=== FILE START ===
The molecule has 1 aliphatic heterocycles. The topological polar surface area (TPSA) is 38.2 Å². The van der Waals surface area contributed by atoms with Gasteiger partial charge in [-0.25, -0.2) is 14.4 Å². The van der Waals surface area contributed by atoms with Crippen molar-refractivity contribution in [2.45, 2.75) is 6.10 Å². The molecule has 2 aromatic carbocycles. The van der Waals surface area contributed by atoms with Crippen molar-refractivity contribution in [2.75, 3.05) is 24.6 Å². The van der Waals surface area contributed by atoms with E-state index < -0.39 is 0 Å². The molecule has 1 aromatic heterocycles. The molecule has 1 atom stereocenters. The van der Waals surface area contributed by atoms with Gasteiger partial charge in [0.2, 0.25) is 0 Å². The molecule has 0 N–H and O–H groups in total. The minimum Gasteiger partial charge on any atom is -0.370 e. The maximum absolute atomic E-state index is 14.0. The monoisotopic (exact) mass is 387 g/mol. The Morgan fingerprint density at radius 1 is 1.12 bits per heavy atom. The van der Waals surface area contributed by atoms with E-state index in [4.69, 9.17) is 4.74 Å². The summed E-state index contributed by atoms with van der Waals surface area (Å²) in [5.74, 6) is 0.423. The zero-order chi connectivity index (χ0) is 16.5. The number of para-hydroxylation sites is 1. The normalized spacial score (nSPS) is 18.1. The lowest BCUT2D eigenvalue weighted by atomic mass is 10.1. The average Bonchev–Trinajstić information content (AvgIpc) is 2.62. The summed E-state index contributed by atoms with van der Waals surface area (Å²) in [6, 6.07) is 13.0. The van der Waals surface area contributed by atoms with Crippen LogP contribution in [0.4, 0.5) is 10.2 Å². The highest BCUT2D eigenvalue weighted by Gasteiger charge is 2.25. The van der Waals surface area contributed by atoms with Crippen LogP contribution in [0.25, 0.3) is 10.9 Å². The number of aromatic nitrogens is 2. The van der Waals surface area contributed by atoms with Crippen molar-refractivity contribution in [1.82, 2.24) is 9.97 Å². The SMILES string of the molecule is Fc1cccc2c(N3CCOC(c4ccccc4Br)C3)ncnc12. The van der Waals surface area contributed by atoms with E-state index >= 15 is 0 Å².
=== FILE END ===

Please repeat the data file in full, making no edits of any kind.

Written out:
The molecule has 1 aliphatic heterocycles. The topological polar surface area (TPSA) is 38.2 Å². The van der Waals surface area contributed by atoms with Gasteiger partial charge in [-0.25, -0.2) is 14.4 Å². The van der Waals surface area contributed by atoms with Crippen molar-refractivity contribution in [2.45, 2.75) is 6.10 Å². The molecule has 2 aromatic carbocycles. The van der Waals surface area contributed by atoms with Crippen molar-refractivity contribution in [2.75, 3.05) is 24.6 Å². The van der Waals surface area contributed by atoms with E-state index < -0.39 is 0 Å². The molecule has 1 aromatic heterocycles. The molecule has 1 atom stereocenters. The van der Waals surface area contributed by atoms with Gasteiger partial charge in [0.2, 0.25) is 0 Å². The molecule has 0 N–H and O–H groups in total. The minimum Gasteiger partial charge on any atom is -0.370 e. The maximum absolute atomic E-state index is 14.0. The monoisotopic (exact) mass is 387 g/mol. The Morgan fingerprint density at radius 1 is 1.12 bits per heavy atom. The van der Waals surface area contributed by atoms with E-state index in [4.69, 9.17) is 4.74 Å². The summed E-state index contributed by atoms with van der Waals surface area (Å²) in [5.74, 6) is 0.423. The zero-order chi connectivity index (χ0) is 16.5. The number of para-hydroxylation sites is 1. The normalized spacial score (nSPS) is 18.1. The lowest BCUT2D eigenvalue weighted by atomic mass is 10.1. The average Bonchev–Trinajstić information content (AvgIpc) is 2.62. The summed E-state index contributed by atoms with van der Waals surface area (Å²) in [6, 6.07) is 13.0. The van der Waals surface area contributed by atoms with Crippen LogP contribution in [0.4, 0.5) is 10.2 Å². The highest BCUT2D eigenvalue weighted by Gasteiger charge is 2.25. The van der Waals surface area contributed by atoms with Crippen LogP contribution in [0.25, 0.3) is 10.9 Å². The number of aromatic nitrogens is 2. The van der Waals surface area contributed by atoms with Crippen molar-refractivity contribution in [1.82, 2.24) is 9.97 Å². The SMILES string of the molecule is Fc1cccc2c(N3CCOC(c4ccccc4Br)C3)ncnc12. The van der Waals surface area contributed by atoms with E-state index >= 15 is 0 Å².